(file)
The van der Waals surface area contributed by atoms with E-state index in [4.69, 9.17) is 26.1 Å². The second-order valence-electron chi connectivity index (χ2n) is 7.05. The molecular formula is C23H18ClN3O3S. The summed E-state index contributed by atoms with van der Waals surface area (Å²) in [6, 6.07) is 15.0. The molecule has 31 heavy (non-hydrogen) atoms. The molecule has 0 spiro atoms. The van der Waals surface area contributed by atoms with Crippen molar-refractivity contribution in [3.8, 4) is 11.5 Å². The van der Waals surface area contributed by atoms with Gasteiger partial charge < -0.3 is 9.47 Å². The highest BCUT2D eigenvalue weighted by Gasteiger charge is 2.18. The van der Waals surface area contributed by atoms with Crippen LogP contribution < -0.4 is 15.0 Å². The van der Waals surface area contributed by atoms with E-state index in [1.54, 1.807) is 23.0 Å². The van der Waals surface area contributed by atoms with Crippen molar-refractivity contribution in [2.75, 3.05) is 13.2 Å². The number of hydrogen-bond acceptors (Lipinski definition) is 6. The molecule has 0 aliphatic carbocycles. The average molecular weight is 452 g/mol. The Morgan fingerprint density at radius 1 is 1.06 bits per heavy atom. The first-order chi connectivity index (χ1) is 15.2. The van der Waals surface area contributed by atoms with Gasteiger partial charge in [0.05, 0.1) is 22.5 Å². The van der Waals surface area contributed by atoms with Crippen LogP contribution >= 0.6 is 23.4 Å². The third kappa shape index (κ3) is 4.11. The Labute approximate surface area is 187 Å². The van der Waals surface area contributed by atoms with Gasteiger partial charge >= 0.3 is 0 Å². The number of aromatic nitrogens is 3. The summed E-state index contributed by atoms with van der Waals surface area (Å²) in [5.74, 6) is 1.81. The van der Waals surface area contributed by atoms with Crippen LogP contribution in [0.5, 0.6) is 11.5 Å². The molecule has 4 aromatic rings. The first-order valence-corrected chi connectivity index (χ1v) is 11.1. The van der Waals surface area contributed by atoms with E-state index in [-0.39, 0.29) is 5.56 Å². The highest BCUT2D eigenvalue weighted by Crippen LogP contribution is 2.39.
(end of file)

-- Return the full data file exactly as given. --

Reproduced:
The van der Waals surface area contributed by atoms with E-state index in [4.69, 9.17) is 26.1 Å². The second-order valence-electron chi connectivity index (χ2n) is 7.05. The molecular formula is C23H18ClN3O3S. The summed E-state index contributed by atoms with van der Waals surface area (Å²) in [6, 6.07) is 15.0. The molecule has 31 heavy (non-hydrogen) atoms. The molecule has 0 spiro atoms. The van der Waals surface area contributed by atoms with Crippen molar-refractivity contribution in [3.8, 4) is 11.5 Å². The van der Waals surface area contributed by atoms with Gasteiger partial charge < -0.3 is 9.47 Å². The highest BCUT2D eigenvalue weighted by Gasteiger charge is 2.18. The van der Waals surface area contributed by atoms with Crippen LogP contribution < -0.4 is 15.0 Å². The van der Waals surface area contributed by atoms with E-state index in [1.54, 1.807) is 23.0 Å². The van der Waals surface area contributed by atoms with Crippen molar-refractivity contribution in [2.75, 3.05) is 13.2 Å². The number of hydrogen-bond acceptors (Lipinski definition) is 6. The molecule has 0 aliphatic carbocycles. The average molecular weight is 452 g/mol. The Morgan fingerprint density at radius 1 is 1.06 bits per heavy atom. The first-order chi connectivity index (χ1) is 15.2. The van der Waals surface area contributed by atoms with Gasteiger partial charge in [0.05, 0.1) is 22.5 Å². The van der Waals surface area contributed by atoms with Crippen LogP contribution >= 0.6 is 23.4 Å². The third kappa shape index (κ3) is 4.11. The Labute approximate surface area is 187 Å². The van der Waals surface area contributed by atoms with Gasteiger partial charge >= 0.3 is 0 Å². The number of aromatic nitrogens is 3. The summed E-state index contributed by atoms with van der Waals surface area (Å²) in [5.74, 6) is 1.81. The van der Waals surface area contributed by atoms with Crippen LogP contribution in [0.5, 0.6) is 11.5 Å². The molecule has 4 aromatic rings. The first-order valence-corrected chi connectivity index (χ1v) is 11.1. The van der Waals surface area contributed by atoms with E-state index in [-0.39, 0.29) is 5.56 Å². The highest BCUT2D eigenvalue weighted by Crippen LogP contribution is 2.39.